Capitaine Charles-Gregoire Neuville (Jean Dujardin) arrives at the Beaugrand manse to ask for the hand of the beautiful Pauline (Noemie Merlant), who joyously accepts. But, Napoleon is at war with most of Europe and Charles is called to duty, promising to write his beloved every day. Months go by without a word and the frail Pauline falls into despair, threatening her health. Her resourceful sister, Elisabeth (Melanie Laurent), comes up with a plan – write Charles’s never-sent letters herself, and this works quite well until the “Return of the Hero.”
As the film opens, we see the opulence of French aristocracy at the beginning of the 19th Century in all its pomp and circumstance. The gallant Charles, when called to duty, rides off to glory. Then, the true nature of “Return of the Hero” kicks in and, instead of a period drama, we see a witty, cleverly written story with a cast equal to the task of bringing it to life.
At first, as I watched this story of love and deceit, I had the strong feeling that I had seen the story before. “The Return of Martin Guerre” came to mind. Then, I lost myself in the fast-paced, old-fashioned drawing room banter as all the machinations of deception, emotion and hidden love take shape as the protective Elisabeth falls into a morass of her own invention.
While I expected Jean Dujardin to use his handsome, goofy charm to good effect as the ne’er-do-well Charles, Melanie Laurent, as the strong-willed Elisabeth is a surprise of graceful comic timing. She has the best intentions as she begins her letter writing campaign posing as the heroic Charles. When he unexpectedly shows up in the town, destitute and in rags, instead of coming clean, she continues to generate the false persona of her imagined Charles. You can see where this will go. But, then again, maybe not.
Director Laurent Tirard co-wrote the screenplay with Gregoire Vigneron and their collaboration, combined with terrific performances by all and sumptuous production, is funny and clever from start to finish. The chemistry between Dujardin and Laurent begs for another outing for the two. I give it a B+.
In 1809, a brilliantly turned out officer of Napoleon's Army, Captain Charles-Grégoire Neuville (Jean Dujardin), arrives at the French country estate of the Beaugrands (Evelyne Buyle, Christian Bujeau) to ask for the hand of their youngest daughter, Pauline (Noemie Merlant). But before wedding planning can begin, Neuville is ordered to Austria, promising the distraught Pauline to write every day. Older sister Elisabeth (Mélanie Laurent) has pegged Neuville as a philanderer, but when months go by with no word and Pauline's health suffers, she begins penning letters in his name, letters that will put her in a pickle upon the "Return of the Hero."
Cowriter (with Grégoire Vigneron)/director Laurent Tirard's ("Molière") period screwball comedy is like a twist on "Cyrano de Bergerac" with a feminist heroine. Instead of a man wooing his love for another through letters, Elisabeth creates a hero for her sister whom she kills off, then must use her wits when, three years later, Neuville returns bearded, in rags and destitute. Dujardin may be typecast as the conniving, preening 'officer,' a role not too far afield of his "OSS 117" Bond parody, but he's perfect in the role, surprising with a third act dramatic scene which changes our (and Elisabeth's) opinion of the man. Laurent surprises, going toe-to-toe with him with a dive into silliness that keeps this confection frothing.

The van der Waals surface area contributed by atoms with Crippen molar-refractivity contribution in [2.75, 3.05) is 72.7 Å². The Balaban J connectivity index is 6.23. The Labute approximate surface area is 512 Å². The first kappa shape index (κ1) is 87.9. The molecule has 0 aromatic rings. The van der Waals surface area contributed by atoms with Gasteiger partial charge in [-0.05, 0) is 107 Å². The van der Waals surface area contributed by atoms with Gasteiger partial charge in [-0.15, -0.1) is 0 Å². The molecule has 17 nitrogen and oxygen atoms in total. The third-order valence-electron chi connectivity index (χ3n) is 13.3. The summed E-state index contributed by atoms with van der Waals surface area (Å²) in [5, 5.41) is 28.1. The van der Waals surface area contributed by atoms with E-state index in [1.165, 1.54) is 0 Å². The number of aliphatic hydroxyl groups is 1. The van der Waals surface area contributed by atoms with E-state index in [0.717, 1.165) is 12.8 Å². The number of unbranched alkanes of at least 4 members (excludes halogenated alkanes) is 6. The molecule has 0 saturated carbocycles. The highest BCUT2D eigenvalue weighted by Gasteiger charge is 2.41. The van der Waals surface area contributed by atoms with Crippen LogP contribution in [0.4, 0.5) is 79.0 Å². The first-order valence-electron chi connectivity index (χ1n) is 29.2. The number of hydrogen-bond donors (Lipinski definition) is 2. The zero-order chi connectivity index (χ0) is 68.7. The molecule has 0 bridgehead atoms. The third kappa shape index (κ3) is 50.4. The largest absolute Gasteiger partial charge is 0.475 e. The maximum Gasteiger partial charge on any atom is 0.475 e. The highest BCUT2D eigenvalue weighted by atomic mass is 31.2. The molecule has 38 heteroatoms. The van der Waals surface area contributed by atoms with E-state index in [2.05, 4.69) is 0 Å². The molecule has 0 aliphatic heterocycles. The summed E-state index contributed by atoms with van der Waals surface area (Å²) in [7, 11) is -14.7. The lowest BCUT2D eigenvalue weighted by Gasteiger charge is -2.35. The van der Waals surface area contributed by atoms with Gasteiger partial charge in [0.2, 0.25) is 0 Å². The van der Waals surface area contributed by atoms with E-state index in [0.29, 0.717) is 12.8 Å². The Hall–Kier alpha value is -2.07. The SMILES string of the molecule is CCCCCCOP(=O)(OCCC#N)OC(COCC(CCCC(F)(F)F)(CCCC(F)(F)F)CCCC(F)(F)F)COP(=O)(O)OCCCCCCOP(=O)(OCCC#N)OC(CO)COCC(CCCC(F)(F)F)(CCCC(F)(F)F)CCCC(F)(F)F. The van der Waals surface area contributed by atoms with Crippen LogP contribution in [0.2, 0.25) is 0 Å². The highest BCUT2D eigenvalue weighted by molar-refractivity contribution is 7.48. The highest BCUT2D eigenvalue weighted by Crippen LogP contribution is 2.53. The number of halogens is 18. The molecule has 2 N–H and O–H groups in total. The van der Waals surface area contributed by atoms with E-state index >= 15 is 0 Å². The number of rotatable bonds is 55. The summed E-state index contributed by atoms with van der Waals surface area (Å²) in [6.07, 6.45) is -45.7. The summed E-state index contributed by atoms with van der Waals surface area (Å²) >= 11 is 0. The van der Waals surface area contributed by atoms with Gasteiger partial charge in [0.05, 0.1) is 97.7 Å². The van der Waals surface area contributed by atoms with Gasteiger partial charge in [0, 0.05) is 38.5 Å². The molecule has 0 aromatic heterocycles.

Elisabeth knows her deceit is a bad idea before she starts, but part of the fun is watching Laurent's barely contained glee as her character's outrageous concocted adventures enrapture audiences gathered in the Beaugrand drawing room. Elisabeth begins to regard herself as an author, Neuville a character of her own creation. By the time she suggests his death in an impossible letter written while facing 2,000 Englishmen, he's shown bravery against impossible odds and accomplished such feats as slaying a tiger.
But three years after his departure as Elisabeth walks through the town markets, she spies a bum being ejected from a carriage with insufficient funds and immediately recognizes him. She ducks too late, Neuville having spied her, and she agrees to not only pay his passage, but enough money for him to leave town and keep his heroic reputation intact. Alas, Neuville thinks better of this and arrives freshly groomed and militarily attired on a white horse at the Beaugrand home where he's embraced and offered lodging.
Elisabeth is frustrated by her every attempt to be rid of him while Pauline, since married to nobleman Nicolas (Christophe Montenez), continually offers him lewd proposals. Monsieur Dunoyer (Laurent Bateau) and Monsieur Loiseau (Jean-Michel Lahmi) offer him huge sums on the hush as investments in his fictional diamond mine, Neuville spinning a pyramid scheme. When Cossacks in the area bring Général Mortier-Duplessis (Féodor Atkine) and his troops, Elisabeth arranges for a reception to out Neuville for once and for all.
Tirard's movie may be a throwback, but it reminds us how much fun this genre can be when done well, its lush production and comedically sparring costars delightful. The film may end up exactly as we expect it to, but it arrives there on a novel path.
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